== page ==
Although the original The Strangers received incredibly mixed reviews on its 2008 release, it went down really well with audiences who have been clamouring for a sequel ever since. Now, ten years later, their wishes have been granted. It may have received the same mixed reviews in America, but I think that The Strangers: Prey at Night is a tightly-constructed and relentless little horror film and fans of the genre will not be disappointed.
‘Mike’ (Martin Henderson) and his wife ‘Cindy’ (Christina Hendricks) have hit the road with their son ‘Luke’ (Lewis Pullman) and daughter ‘Kinsey’ (Bailee Madison). Kinsey is off to boarding school and the family want to spend some time together before dropping her off. They head to their aunt and uncle’s secluded trailer park and find it completely abandoned…or, at least, mostly abandoned. A strange girl knocks on their trailer door asking for ‘Tamara’ and there seems to be a number of mysterious figures standing in the park just watching them. Soon, when the strangers come for them, the family find themselves in a desperate fight for survival.
reminiscent of the original film
The Strangers: Prey at Night is reminiscent of the original film, retaining certain effective elements (like the threatening presence of the three masked assailants) and mixing in new improvements (the movie is set in a trailer park that the characters are mostly unfamiliar with – the space makes it more plausible that they could actually potentially survive until morning). It also adds in a new stylistic choice – an 80s influence – that doesn’t really have any narrative basis but brings a nice gloss to the film. This is showcased best in a sequence that everybody, fan or not, agrees is the film’s best – Luke confronts one of the strangers by a swimming pool as ‘Total Eclipse of the Night’ blares out over the speakers (to say any more would be unfair).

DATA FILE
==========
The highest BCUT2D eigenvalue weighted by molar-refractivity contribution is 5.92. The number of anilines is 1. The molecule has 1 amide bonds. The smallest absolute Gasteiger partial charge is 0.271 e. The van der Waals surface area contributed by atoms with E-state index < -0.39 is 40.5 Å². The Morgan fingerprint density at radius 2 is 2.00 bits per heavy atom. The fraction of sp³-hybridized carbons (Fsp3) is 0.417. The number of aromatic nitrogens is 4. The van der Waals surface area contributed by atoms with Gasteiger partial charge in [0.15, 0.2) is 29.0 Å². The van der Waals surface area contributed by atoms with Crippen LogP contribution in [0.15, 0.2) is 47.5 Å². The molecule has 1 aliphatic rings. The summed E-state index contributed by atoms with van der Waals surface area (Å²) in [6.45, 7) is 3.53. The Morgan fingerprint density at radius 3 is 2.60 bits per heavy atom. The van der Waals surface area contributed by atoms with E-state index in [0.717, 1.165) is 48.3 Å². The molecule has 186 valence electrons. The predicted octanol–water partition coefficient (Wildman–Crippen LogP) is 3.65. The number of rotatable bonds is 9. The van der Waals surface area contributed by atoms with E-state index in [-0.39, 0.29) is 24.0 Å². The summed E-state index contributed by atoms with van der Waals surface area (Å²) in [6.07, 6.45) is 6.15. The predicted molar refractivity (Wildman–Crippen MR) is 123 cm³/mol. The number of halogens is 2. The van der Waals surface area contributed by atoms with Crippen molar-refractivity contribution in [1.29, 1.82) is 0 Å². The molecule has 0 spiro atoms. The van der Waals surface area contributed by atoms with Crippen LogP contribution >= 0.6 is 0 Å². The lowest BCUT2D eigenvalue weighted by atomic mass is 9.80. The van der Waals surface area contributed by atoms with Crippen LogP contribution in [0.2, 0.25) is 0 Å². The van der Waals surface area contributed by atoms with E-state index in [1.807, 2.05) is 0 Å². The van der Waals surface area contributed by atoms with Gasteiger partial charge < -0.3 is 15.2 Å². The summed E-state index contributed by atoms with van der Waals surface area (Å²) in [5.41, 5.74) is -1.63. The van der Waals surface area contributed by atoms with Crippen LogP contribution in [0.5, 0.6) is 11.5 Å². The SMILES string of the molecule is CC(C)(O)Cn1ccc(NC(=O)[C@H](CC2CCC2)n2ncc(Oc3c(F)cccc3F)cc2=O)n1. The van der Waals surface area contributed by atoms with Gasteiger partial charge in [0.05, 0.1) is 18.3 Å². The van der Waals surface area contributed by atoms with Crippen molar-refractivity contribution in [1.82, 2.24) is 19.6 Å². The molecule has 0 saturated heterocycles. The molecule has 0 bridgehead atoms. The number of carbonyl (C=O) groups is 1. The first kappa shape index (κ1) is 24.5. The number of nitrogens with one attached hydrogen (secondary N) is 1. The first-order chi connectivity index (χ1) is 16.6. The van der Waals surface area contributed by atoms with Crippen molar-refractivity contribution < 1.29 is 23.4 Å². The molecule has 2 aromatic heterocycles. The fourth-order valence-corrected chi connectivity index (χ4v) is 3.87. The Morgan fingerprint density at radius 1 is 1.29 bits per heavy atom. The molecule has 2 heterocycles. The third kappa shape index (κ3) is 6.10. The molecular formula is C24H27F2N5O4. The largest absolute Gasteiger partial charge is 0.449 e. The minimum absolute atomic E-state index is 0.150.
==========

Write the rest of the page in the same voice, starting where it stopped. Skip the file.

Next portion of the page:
The cast doesn’t really have too much to do, but they sell themselves well enough. It is a good decision by the director to spend the first 10-15 minutes (ignoring the effective opener) dealing solely with the family in a setting outside of the trailer park – we get to know all of them just enough for the bloodshed to actually matter. I shan’t say who the first one to die is, but it actually feels like a shocking moment and that is down to the performances – the jeopardy it then introduces for the others means the level of horror is immediately raised.
The Strangers: Prey at Night is not a perfect film, and it could be the case that there is not enough development for you to actually care about the characters. They can strain their likeability a bit when they begin making cliché horror movie decisions including one so stupid that even one of the other characters calls it out in the film. The plot is also fairly weak, if that’s what attracts you to a slasher film, as it fails to capture the ruthless nihilism found in the original film’s ending.
At a lean 85 minutes, the film has no room for slack and it is confident enough to deliver the experience it promises
There’s nothing in The Strangers: Prey at Night that you haven’t seen before in other home invasion movies, but when a film is this confident with the elements and is happy to refuse to give you a single moment’s breathing room when it properly hits its stride, you won’t be disappointed with it. At a lean 85 minutes, the film has no room for slack and it is confident enough to deliver the experience it promises. I’m not saying that it is the best film that you’ll see this year or anything like that, but it is a thrilling horror movie and, if you know what to expect when you go to watch it, you will have a great time watching it! Just one little request, though – please, please stop saying that horror films are based on real events – they never are, and it’s a gimmick that impresses nobody!